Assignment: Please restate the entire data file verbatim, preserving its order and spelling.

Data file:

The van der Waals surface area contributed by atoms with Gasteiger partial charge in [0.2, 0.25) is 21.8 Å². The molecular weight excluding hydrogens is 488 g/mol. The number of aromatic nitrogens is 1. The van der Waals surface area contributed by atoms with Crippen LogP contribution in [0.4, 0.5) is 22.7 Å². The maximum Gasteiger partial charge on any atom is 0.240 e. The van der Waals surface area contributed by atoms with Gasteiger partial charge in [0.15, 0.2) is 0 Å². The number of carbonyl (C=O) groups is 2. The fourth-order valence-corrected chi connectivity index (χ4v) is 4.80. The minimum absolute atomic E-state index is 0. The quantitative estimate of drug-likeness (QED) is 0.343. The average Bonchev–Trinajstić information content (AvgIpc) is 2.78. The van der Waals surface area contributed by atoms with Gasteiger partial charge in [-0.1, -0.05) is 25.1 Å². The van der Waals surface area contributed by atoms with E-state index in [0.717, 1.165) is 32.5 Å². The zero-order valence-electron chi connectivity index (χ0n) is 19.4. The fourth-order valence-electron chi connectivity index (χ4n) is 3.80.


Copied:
The van der Waals surface area contributed by atoms with Gasteiger partial charge in [0.2, 0.25) is 21.8 Å². The molecular weight excluding hydrogens is 488 g/mol. The number of aromatic nitrogens is 1. The van der Waals surface area contributed by atoms with Crippen LogP contribution in [0.4, 0.5) is 22.7 Å². The maximum Gasteiger partial charge on any atom is 0.240 e. The van der Waals surface area contributed by atoms with Gasteiger partial charge in [0.15, 0.2) is 0 Å². The number of carbonyl (C=O) groups is 2. The fourth-order valence-corrected chi connectivity index (χ4v) is 4.80. The minimum absolute atomic E-state index is 0. The quantitative estimate of drug-likeness (QED) is 0.343. The average Bonchev–Trinajstić information content (AvgIpc) is 2.78. The van der Waals surface area contributed by atoms with Gasteiger partial charge in [-0.1, -0.05) is 25.1 Å². The van der Waals surface area contributed by atoms with E-state index in [0.717, 1.165) is 32.5 Å². The zero-order valence-electron chi connectivity index (χ0n) is 19.4. The fourth-order valence-electron chi connectivity index (χ4n) is 3.80.